The strength of Western Christianity is wearing thin. Millions of young Christians are either leaving or living beyond the essentials of faith, and who can blame them? The life of faith modeled to them might be characterized as weak, distracted, compromised, and hypocritical.
The McDonalidization of the church feeds on the consumeristic and materialistic idolatry of our culture. Statistically, many cultural values that should identify Christ-followers from non-followers are undifferentiable. Much of this derives from our media, our public and post-secondary educational system, and smartphone technologies resulting in a cultural war on Biblical values. These forces leave us with a generation lost in the post-modern ethos of despair where the flailing of anxiety and depression replace the security of a connection to an authoritative, loving, eternal Truth.
Before we digress to the wholesomeness of yesteryear, let’s be honest about some of the pathologies in the stereotypical church and family. Leaders in all sectors have fallen into immorality, greed, and abuse of power before our eyes. It is true that in a simpler age of assumed values, raising children was easier. I taught my children “what” to think; they need to teach their children “how” to think. Relying on old assumptions and contracting out discipleship will lead to a further demise of young faith.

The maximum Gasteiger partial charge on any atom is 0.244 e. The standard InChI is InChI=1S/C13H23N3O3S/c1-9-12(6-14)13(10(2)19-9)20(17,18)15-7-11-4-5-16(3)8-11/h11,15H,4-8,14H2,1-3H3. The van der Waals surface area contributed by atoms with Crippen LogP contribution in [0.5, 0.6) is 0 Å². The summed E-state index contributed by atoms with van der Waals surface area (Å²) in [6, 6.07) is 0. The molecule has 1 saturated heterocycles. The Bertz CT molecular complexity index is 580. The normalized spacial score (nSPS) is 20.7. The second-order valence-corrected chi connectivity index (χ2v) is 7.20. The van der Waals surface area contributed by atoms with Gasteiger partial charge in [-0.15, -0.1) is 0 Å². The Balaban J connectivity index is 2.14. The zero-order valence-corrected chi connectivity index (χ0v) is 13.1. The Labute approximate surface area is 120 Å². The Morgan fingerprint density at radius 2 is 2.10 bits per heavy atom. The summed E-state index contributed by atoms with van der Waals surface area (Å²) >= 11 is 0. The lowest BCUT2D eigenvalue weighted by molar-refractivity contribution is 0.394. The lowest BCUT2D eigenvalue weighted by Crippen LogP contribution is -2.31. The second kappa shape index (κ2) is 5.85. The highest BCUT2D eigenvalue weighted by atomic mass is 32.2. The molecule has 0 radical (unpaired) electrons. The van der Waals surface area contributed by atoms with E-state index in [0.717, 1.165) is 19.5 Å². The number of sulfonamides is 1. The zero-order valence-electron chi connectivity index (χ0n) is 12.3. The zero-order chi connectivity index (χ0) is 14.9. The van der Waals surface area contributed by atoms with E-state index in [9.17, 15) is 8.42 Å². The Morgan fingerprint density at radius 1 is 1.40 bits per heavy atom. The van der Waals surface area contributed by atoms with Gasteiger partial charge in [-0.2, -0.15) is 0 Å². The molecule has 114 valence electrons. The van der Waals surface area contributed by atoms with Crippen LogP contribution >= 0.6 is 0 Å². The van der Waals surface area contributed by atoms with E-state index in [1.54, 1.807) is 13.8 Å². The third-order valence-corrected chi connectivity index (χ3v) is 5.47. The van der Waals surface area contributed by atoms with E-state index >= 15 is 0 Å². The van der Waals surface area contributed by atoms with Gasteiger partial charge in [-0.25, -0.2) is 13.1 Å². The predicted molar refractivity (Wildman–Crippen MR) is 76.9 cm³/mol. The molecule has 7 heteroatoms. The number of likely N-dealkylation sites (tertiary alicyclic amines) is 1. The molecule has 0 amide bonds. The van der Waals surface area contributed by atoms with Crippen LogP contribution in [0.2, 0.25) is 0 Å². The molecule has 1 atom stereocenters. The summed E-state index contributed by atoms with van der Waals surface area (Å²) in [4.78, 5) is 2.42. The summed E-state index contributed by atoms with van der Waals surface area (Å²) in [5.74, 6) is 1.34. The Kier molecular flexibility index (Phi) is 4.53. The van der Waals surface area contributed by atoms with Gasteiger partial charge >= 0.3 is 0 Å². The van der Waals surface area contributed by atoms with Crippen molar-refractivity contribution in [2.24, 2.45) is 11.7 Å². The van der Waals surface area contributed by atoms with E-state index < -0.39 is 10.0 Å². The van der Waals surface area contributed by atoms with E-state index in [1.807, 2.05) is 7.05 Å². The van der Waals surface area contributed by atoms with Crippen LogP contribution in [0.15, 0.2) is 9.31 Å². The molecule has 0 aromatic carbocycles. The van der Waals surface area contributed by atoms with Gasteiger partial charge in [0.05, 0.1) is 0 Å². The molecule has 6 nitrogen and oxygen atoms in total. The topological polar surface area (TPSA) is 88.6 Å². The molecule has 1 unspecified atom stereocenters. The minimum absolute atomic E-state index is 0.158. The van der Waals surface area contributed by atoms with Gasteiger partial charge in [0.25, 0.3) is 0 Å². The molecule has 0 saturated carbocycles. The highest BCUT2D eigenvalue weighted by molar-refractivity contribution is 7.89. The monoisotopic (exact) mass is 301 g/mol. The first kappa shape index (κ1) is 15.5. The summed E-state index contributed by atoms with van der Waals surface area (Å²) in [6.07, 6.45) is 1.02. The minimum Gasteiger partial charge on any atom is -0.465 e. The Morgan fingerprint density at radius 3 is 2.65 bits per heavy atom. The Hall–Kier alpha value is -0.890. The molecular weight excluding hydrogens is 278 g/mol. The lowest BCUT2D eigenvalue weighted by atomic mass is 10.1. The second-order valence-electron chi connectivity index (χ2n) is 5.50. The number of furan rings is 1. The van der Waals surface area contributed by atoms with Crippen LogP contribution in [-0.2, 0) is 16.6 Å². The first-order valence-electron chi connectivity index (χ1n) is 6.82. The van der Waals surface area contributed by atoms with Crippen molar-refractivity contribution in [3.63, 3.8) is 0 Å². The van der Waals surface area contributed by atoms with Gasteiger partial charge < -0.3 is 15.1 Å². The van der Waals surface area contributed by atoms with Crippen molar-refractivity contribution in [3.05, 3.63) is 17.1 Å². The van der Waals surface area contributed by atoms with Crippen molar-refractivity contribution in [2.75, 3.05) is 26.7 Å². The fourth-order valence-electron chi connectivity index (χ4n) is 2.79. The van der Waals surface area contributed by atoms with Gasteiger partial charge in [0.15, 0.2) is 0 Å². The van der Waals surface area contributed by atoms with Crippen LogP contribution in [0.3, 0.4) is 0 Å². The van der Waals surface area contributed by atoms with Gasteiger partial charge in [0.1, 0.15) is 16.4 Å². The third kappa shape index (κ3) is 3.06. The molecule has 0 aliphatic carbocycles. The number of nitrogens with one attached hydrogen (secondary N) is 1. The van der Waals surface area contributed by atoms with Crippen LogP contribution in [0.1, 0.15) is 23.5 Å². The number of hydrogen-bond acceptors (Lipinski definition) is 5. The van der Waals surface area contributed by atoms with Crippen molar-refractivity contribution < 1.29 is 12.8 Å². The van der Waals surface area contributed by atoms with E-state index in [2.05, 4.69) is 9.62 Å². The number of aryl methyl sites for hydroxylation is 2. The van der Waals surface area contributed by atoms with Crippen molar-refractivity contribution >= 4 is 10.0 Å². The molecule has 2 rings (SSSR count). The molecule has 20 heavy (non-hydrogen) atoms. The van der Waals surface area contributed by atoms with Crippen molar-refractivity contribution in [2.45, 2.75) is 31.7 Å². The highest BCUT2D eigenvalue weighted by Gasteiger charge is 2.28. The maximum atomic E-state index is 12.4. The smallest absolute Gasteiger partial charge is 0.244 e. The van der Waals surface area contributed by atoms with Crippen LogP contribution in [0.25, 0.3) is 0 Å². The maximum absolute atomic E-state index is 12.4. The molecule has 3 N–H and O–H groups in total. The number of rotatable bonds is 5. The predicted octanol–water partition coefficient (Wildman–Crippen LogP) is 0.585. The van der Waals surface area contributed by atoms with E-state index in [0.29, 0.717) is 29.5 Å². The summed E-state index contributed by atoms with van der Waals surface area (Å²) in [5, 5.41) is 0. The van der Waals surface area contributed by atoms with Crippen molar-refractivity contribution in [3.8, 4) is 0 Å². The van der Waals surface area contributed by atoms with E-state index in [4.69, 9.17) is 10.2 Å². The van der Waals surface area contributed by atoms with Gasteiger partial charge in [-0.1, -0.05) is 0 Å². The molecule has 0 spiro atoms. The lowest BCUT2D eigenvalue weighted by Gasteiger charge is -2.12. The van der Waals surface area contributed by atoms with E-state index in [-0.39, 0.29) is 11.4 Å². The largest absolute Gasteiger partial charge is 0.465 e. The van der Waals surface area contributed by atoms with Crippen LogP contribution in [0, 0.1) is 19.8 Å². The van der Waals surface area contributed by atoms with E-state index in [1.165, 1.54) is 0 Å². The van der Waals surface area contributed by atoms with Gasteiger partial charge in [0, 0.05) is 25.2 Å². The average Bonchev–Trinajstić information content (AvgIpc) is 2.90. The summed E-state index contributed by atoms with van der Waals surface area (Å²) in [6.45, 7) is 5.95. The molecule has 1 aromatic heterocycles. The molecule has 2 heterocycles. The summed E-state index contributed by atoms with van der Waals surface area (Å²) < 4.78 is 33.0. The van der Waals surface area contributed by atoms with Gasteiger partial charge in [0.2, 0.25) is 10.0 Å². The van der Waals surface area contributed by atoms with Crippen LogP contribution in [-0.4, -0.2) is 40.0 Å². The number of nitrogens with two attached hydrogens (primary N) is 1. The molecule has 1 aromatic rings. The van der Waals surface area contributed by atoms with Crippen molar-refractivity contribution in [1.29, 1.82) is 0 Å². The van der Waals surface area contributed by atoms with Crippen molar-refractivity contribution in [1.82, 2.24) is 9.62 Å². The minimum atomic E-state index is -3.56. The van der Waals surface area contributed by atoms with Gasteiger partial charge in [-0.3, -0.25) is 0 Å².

Which is more difficult to swallow – the idealistic nuclear family hiding hypocrisies and dysfunction, or the openly rebellious though authentic generation deconstructing faith into Christian Humanism or Bhudism at best or militant Atheism at worst?
The past ten years of working among those in the Millennial and Gen Z generations have opened my eyes to potentially the greatest missionally equipped generation in my lifetime. As in any era, these people bring attractive qualities. The progressive nature in which many of my colleagues see the world serves to challenge my assumptions and reflect on my way forward in the world in which I live. Daily, I see exhibited values for authenticity, community, justice, and mercy. Given these great missionary qualities, why are we not seeing the next great wave of young people mobilized to a hurting and needy world?
The strength of my generation was a work ethic and an assumed Biblical worldview strong enough to push through in spite of unspoken deficiencies of mental wellness and life’s dirty debris swept under the rug. We grew up with assumptions of right or wrong, true or false. The current generation suffers from the various maladies resulting from a screen between them and meaningful relationships; fear, anxiety, and depression born of a lifetime of coddling; and a post-modern worldview that results in total relativism. These significant challenges send our young adults away from faith and church in droves. More than 1,000,000 young people per year leave the church.
To equip the remnant, we, the older generation, need to empathize with where they find themselves. The treatment looks like bringing peers together under multi-generational mentorship to search for truth in a world that has lost its way. While every institution defends itself against deconstruction, we instead need to rebuild a Biblical worldview through the lens of a new generation. We need to validate the fears, depressions, and anxieties rather than judge them. We need to speak truth to feelings. We ourselves need transformation and growth as we invest in the healing and development of a new generation. We need to give each other time to reflect, rebuild, and reestablish the foundations required to go out and minister in a hurting world.